Scott used to be a nurse, but lost his license after he was found to be stealing opioids and getting high at work. Lenny, Office Susie, and Tobin attend a court-ordered Landlord Training Program together. Teddy moves back to Tennessee, and Scott begins working with a team that cleans out foreclosed homes. Arleen is evicted. Sherenna is surprised to see Arleen at the courthouse for her hearing; most evicted tenants do not show up.
Larraine desperately tries to find ways to stay her eviction. Ever since her husband Glen died of an overdose, she has felt that her life is stuck in a rut of hopelessness and misery. One of Larraine’s daughters, Megan, no longer speaks to her; the other, Jayme, promises to give Larraine a cut of the check she receives from Arby’s. Larraine’s wealthier brother Ruben agrees to pay Larraine’s overdue rent, but Tobin refuses it. Larraine moves into the trailer belonging to her brother, Beaker, who is in the hospital.
Sherenna and Quentin pay crews of hypes (drug addicts) to perform handiwork for them for measly amounts of cash. Sherenna has a new prospective tenant named Ladona who is a housing voucher recipient. She plans to rent a unit in a house she recently purchased to Ladona, and is happy because she can rent it for over market value. Sherenna has also begun dabbling in rent-to-own schemes, helping reliable tenants to raise their credit score so they can purchase houses.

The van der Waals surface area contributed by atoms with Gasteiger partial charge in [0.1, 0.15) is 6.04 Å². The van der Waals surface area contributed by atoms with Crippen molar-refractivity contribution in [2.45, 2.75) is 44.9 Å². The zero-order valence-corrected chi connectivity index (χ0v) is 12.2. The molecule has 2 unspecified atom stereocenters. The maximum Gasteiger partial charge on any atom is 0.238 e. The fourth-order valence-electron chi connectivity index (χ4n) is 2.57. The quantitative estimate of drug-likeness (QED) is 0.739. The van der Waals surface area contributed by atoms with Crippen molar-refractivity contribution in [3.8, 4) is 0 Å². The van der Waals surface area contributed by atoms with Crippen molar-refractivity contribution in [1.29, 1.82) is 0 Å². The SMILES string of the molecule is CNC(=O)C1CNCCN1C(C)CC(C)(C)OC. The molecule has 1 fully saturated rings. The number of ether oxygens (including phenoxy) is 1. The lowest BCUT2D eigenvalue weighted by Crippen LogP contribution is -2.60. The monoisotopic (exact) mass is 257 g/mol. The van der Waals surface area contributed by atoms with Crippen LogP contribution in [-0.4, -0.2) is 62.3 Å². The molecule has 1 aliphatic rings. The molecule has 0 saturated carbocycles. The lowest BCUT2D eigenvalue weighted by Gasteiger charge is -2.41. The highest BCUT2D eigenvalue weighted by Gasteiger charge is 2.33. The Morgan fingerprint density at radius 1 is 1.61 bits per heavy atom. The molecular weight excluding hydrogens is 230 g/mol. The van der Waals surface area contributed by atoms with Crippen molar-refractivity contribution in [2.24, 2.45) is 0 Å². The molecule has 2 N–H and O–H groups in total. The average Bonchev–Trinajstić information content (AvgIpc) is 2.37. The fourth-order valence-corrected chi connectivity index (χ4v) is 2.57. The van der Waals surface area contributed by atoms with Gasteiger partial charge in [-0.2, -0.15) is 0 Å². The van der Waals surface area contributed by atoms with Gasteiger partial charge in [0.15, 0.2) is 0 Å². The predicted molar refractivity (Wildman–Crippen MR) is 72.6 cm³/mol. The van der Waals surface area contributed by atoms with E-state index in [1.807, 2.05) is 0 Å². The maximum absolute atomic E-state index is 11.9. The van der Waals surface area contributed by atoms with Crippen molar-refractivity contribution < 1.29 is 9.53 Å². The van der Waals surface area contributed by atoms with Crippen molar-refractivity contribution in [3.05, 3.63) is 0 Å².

Doreen makes a deal with Sherenna to stop her eviction. The new tenant moving into Arleen’s apartment, a young woman named Crystal Mayberry, agrees to let Arleen and the boys stay with her after their eviction date while they are looking for a new place to live. Crystal was raised in foster care and suffers from a range of mental health problems. Arleen and Crystal stay living together but often have screaming conflicts.
Scott moves in with D.P., the nephew of a friend from Narcotics Anonymous. After losing his keys, being fired, and having his electricity cut off in the same week, Scott attempts to check himself into rehab. However, there is an enormous crowd of people at the rehab center and he is not accepted, and goes on a three-day bender instead.
Arleen and Crystal hear Trisha being beaten by her boyfriend Chris upstairs, and Crystal calls 911. The police in turn reprimand Sherenna for the “nuisance activities” occurring on her property. Sherenna issues an eviction notice to Crystal and Arleen and forwards it to the police. Arleen again commences a search for a new apartment.